What Mark Twain actually said is the subject of much debate, but the most popular version is “The reports of my death are greatly exaggerated.”
Whatever the specific wording, the sentiment is one that could be loudly echoed by retailers all over the world. Wounded, perhaps. But dead? Far from it.
The global pandemic has shaken the retail sector to its core, but with challenge comes opportunity. As e-commerce has flourished, there is still a significant role for traditional retail to play in the new hybrid world. If bricks-and-mortar businesses want to succeed, they need to do more than adapt to the current environment; they need to think ahead, and think differently.
Over the course of the pandemic, RSM has been helping retail businesses take back some control by working with them to develop options that enhance consumers’ informed decision-making. In the United States, for example, as soon as the pandemic hit, one of the first areas of concern for many businesses was managing liquidity. Working in cross-functional teams experienced in restructuring as well as in developing and automating cash flow projections, we have assisted clients to manage, scenario plan and anticipate their cash flows. As the impact on business has continued, more companies have engaged in new ways of operating, and in some cases, introducing new business models.
Reaching customers in different ways
As Greg Dudley at RSM Australia explained, “We said to businesses—pause, have a look at your underlying liabilities and assess the new world order and how it affects your business model. How might you move your business model to take advantage of the new business environment and any ongoing government assistance? Think of different markets, different ways of getting to customers and ensure you have something that can thrive moving forward.”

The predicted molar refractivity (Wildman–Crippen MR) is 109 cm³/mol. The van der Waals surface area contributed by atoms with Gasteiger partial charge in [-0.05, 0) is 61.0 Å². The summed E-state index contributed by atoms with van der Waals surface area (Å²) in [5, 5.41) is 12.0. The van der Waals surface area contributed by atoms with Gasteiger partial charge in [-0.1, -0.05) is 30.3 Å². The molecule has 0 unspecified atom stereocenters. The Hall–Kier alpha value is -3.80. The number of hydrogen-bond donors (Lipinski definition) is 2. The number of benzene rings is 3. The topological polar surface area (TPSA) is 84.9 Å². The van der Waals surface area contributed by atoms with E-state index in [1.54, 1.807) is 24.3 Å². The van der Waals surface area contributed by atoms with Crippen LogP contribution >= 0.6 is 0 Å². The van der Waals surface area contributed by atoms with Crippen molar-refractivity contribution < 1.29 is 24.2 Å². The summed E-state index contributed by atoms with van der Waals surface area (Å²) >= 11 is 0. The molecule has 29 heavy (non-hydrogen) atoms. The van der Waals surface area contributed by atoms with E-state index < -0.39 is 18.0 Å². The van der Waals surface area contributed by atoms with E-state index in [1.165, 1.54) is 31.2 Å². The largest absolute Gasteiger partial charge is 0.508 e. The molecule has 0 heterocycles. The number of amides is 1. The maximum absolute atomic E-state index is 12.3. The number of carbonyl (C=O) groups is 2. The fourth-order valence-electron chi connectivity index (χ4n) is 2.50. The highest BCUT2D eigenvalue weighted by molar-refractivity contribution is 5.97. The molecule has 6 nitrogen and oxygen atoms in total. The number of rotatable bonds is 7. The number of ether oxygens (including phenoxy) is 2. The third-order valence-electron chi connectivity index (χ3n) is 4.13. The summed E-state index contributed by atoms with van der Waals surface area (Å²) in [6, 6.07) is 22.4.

David Bart at RSM US stated, “High-end premium malls have demonstrated great resilience by offering a quality destination experience that the customer wants, and some would say needs, in this new shopping era.” This suggests that the potential casualties of the rise in e-commerce and declining desires for live experiences in stores may be the lower-middle and lower-end retailers who may not be in a position to offer quite the same customer experience.
Bricks-and-mortar retailers need to offer an individual experience because that is the personalized interaction e-commerce delivers so naturally. That is not to say that e-commerce has all the answers, as Graham Bushby at RSM UK stated: “Clearly the pandemic has accelerated the growth of online and, wherever you are, e-commerce is always going to be more affordable than bricks and mortar. So, for bricks and mortar to survive, it has to be a destination and an experience. But e-commerce needs to get smarter too—customers are much smarter today plus they shop around and communicate with each other for recommendations.”
Geography is another important feature of the retail landscape. For example, in Australia, the national postal service, Australia Post, intends to stop delivering perishable foods as a result of the complex and conflicting regulations across states and territories. Given the huge expanse of the country, the change is likely to prove a significant challenge for small-scale producers who are reliant on delivery. Amazon has already tested drone deliveries in what could become a longer-term alternative.
Thinking differently is not a temporary occupation. As RSM Canada’s Bryan Tannenbaum points out, “It is so important for businesses to take preventative measures, constantly look at themselves and make sure that they are relevant.”